Kenjutsu – Japanese Martial Arts Style

Kenjutsu is a Japanese martial arts focused on sword techniques. In contrast to Kendo, Kenjutsu is less focused on sparring and more on technique and katas. Nevertheless, sparring is still practiced to some degree in Kenjutsu. Tameshigiri or target cutting is also practiced in the art of Kenjutsu.

In Japanese Bujutsu, Kenjutsu is often taught along side Iaijutsu which is the older art of sword drawing techniques that gave birth to the more modern Martial Art Iaido.

There are traditionally 8 basic cuts used in Kenjutsu:

  1.  Shomen Uchi (Sometimes called Shomen Giri or Kiri Oshi) – Vertical downward head/face cut
  2. Hidari Kessa Giri – Left diagonal downward shoulder to hip cut
  3. Hidari ichimonji Giri – Left horizontal cut
  4. Hidari Joho Giri – Left upward diagonal hip/waist to shoulder cut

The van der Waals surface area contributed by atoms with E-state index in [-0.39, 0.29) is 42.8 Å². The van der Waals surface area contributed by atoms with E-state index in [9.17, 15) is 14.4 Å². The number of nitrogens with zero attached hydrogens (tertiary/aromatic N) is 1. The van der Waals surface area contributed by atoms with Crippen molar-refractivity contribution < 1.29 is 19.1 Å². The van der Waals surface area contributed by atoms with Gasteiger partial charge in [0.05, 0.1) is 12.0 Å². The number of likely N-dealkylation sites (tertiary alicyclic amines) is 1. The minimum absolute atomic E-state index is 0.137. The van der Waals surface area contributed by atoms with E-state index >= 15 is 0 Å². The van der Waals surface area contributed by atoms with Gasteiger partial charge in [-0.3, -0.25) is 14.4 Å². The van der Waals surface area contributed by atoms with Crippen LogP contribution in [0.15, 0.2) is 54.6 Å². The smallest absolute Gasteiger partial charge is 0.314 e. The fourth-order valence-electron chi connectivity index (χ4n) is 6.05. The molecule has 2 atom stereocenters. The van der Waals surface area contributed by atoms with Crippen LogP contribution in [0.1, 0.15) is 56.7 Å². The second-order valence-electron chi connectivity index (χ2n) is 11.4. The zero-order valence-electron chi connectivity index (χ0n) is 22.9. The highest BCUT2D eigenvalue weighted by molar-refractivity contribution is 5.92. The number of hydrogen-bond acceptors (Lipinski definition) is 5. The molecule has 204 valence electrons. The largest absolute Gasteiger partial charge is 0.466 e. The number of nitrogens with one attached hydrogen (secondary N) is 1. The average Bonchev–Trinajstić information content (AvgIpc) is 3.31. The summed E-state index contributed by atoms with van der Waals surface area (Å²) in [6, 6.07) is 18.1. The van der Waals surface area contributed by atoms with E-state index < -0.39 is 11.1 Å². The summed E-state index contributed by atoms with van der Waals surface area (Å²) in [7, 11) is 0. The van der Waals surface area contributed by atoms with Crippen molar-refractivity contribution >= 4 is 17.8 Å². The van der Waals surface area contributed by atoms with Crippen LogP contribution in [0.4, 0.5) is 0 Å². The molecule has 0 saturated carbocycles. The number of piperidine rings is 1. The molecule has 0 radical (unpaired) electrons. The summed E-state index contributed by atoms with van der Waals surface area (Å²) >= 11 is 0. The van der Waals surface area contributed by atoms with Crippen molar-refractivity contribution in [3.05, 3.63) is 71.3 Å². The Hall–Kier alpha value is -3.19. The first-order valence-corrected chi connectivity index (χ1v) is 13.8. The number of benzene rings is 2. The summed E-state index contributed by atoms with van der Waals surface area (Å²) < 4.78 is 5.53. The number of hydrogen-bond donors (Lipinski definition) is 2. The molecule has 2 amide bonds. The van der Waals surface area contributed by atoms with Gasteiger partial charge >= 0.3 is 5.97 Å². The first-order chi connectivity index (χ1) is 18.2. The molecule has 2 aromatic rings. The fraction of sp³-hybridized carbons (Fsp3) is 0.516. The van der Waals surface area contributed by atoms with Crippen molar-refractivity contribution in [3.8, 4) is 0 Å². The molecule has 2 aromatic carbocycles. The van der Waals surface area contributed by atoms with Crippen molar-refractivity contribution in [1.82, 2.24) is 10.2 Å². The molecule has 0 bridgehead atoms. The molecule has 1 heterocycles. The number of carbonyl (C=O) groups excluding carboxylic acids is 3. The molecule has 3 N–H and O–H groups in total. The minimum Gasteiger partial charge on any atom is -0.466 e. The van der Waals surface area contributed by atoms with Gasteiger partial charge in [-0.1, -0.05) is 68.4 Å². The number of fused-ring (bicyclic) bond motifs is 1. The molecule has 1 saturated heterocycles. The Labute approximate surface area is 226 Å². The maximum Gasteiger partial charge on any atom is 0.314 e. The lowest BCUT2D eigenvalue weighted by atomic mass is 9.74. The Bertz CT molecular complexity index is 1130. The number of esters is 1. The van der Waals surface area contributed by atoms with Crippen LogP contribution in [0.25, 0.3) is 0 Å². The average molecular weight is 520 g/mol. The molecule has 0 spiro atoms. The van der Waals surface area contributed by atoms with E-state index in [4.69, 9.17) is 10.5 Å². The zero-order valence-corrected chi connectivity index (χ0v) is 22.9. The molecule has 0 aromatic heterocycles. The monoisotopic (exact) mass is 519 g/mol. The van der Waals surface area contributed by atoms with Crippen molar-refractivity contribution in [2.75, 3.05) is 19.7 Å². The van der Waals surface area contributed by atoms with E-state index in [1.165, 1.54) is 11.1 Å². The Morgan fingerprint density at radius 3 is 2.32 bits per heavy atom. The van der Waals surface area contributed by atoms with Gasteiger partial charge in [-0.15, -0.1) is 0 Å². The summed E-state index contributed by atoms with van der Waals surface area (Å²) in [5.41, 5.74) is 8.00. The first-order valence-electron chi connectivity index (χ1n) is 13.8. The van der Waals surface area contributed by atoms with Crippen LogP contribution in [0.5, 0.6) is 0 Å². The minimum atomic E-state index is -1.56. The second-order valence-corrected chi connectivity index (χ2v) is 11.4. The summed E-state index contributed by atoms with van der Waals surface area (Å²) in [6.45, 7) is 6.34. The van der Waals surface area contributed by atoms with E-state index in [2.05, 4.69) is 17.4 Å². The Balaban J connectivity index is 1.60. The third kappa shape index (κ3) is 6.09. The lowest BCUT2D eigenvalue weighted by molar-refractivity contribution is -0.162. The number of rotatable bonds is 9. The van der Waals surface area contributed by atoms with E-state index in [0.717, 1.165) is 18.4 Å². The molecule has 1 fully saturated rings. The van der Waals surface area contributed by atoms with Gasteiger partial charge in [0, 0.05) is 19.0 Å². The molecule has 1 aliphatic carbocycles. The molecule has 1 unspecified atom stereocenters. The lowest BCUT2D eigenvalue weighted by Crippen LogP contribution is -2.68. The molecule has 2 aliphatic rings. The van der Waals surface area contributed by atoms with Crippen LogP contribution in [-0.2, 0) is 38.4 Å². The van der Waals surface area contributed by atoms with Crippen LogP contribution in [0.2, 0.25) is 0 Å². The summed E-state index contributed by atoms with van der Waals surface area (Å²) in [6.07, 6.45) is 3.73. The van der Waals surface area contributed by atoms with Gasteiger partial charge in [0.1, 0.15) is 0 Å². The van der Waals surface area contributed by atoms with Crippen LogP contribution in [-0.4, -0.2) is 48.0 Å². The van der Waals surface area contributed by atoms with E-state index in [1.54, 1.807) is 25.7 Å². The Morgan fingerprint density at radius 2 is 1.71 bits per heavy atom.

5. Migi Joho Giri – Right upward diagonal hip/waist to shoulder cut
  6. Migi Ichimonji Giri – Right horizontal cut
  7. Migi Kessa Giri – Right downward diagonal shoulder to hip cut
  8. Tsuke – Thrust

Other areas are also targeted in Kenjutsu typically the hands wrist and arms of an opponent, the opponent legs, and any other vulnerable target area that presents itself.

There are 3 ‘types’ of Blocking used in Kenjutsu:

  1. Uke genashi – Block and deflect methods
  2. Uke tomi – Direct blocking methods
  3. Uke Kiri – Blocking and cutting methods (also blocking with the lower part of the live blade)

There are 5 basic attitudes or positions In Kenjutsu:

  1. Jodan no Kamae – Upper attitude
  2. Chudan no Kamae – Middle attitude
  3. Gedan no Kamae – Lower attitude
  4. Hasso no Kamae – Ready attitude
  5. Waki no Kamae – Lower ready attitude

Kenjutsu Equipment

Some of the basic equipment needed for Kenjustsu include a Dogi (top/shirt), Hakama (pants), kenjutsu obi (belt) and heavy duty white oak bokken (wooden training weapon approximating the weight and shape of a Japanese sword) for training.



  1. Ohio Budokan, Frequently Asked Questions,, Added – 5/29/13